With Christmas just around the corner (and a cookie exchange to prepare for), I found this recipe online and decided to give it a try. I had been thinking around trying gluten free baking for the past few months, but all that talk of binders and xantham gum seemed too complicated. However, when I found this recipe, I thought that using coconut flour would be an easy first step into the gluten free world. The result: soft, delicious molasses cookies that taste like the real deal! I am storing them in the freezer for safe keeping but that hasn’t seemed to stop me…
Due to a variety of last minute events, we ended up celebrating our Friday Night Dinner on Saturday this week. We were a small crowd, so we kept it simple and rich: beef tenderloin, prawns, roasted veggies, sauteed mushrooms, and I am sure there was something else…
However, before I launch into the photos, I should mention that prepping for this particular dinner really forced me to push my boundaries for two reasons. First: initially, we planned that I would face my fear and purchase prawns from the “seafood school bus”; as in a yellow school bus packed with “fresh” seafood that comes to town every few weeks (totally legitimate, I know). Despite the sketchy means of transportation and point of sale, I have actually heard that the seafood is awesome. However, when I set out to purchase said seafood, camera in hand, it was nowhere to be found. I had to buy these beauties from the store, which was much less adventuresome. Second: Living in a small town with lots of farms in the area, I had heard that I could purchase farm raised beef from a particular industry supply store. I know, another sketchy venue. So again, I put on my big girl panties and braved my natural distrust of the situation, and happily found delicious, GIGANTIC steaks at the industry supply store. I love that the meat is raised humanely and grass fed. Also, it was delicious.
Our Hawaiian friends introduced us to the tastiest Hawaiian delicacy (if you can call something featuring spam as the main ingredient a delicacy???) during university and Cam has been smitten ever since. Who needs cake when you have these?
Being an immigrant (as well as a true lover of the great north), I generally fully embrace Canadian culture in whatever form it arrives. However, celebrating thanksgiving (that’s right, I used a lowercase ‘t’ on purpose) in October just doesn’t cut it for me. I need the real deal, you know, the one that happens in November!
When it comes to American Thanksgiving, we generally head south of the border to celebrate with our American family, but this year we decided against traveling for a myriad of reasons. However, I have still found myself itching to celebrate this season of thankfulness with food, friends and family. That said, if I can’t be in America, I could (and should) still throw an American Thanksgiving. While we won’t be able to celebrate in my family’s traditional style (a 3pm dinner followed by a nap, and then a 7pm dinner) because people actually have to work, I am fairly certain that it will still be a memorable event. To keep things easy and stress free on Thursday, I finished off a few menu items (cranberry sauce, apple galette, and pumpkin pie) tonight!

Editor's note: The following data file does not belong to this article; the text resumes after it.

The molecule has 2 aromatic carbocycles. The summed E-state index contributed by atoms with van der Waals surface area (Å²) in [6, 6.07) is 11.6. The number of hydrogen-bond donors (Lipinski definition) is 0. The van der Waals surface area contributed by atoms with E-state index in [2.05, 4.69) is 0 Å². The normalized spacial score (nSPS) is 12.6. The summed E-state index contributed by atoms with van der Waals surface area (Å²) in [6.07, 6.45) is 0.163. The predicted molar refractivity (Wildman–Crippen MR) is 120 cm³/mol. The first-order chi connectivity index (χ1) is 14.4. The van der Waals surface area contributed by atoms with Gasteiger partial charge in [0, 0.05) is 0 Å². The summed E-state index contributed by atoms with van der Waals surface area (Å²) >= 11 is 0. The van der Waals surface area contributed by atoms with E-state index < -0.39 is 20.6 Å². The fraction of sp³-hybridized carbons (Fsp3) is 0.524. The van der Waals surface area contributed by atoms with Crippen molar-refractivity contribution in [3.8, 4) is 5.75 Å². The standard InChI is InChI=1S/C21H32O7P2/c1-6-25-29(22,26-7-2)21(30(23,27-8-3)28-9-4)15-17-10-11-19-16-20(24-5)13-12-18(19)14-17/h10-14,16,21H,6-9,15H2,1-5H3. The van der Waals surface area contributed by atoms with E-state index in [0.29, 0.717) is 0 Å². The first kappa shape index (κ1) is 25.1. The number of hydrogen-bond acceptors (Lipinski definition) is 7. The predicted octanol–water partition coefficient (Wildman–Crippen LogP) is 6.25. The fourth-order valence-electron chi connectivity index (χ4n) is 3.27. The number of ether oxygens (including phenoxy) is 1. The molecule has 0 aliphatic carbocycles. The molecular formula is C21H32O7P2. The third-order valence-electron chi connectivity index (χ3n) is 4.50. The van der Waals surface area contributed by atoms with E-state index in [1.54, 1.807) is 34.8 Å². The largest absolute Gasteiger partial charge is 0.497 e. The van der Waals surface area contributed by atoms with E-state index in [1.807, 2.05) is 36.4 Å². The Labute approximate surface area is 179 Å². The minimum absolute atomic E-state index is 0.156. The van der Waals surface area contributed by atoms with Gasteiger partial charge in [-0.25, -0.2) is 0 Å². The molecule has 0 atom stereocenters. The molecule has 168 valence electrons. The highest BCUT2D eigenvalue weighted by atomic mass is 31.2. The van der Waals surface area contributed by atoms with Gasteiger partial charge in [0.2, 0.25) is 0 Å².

Happy (almost) Thanksgiving!
Growing up in Seattle, rain characterized our main (and sometimes only) season. I fondly remember the few instances when I experienced snow as a child filling me with excitement, adventure, and awe. One of my favourite winter memories involving snow was when my Opa (who lived 2 hours north of us) used to call my house every time the snow fell at his house to share the good news with my younger brothers and I. Knowing how much we loved snow, he would always stuff a ziploc bag full of snowballs to bring us the next time he came for a visit.
As you can imagine, when I moved to the great north, winter quickly became one of my new favourite seasons. Upon the first snowfall during our first year here, I felt it necessary to celebrate the commencement of winter with a feast of stick-to-your-ribs carbs and good friends. We had such a great time that I insisted on making what was dubbed the “winter jesstival” an annual event. Even now, 3 years in, despite the more frustrating parts of winter (cold, darkness, and more cold), I still find myself enamored with snow and love the chance to celebrate the changing seasons.
When the snow began to fall last weekend, I planned the traditional jesstival for the following Friday. This year’s feast included perogies & farmer’s sausage, homemade mac & cheese, sausage rolls with Yvette’s chutney, an oreo treat from Cam’s childhood, and of course, red wine, which I mulled! I took a few pics (cheese for the perogies, dried mandarins for the mulled wine, and fresh sausage rolls), but was enjoying myself too much to take many more…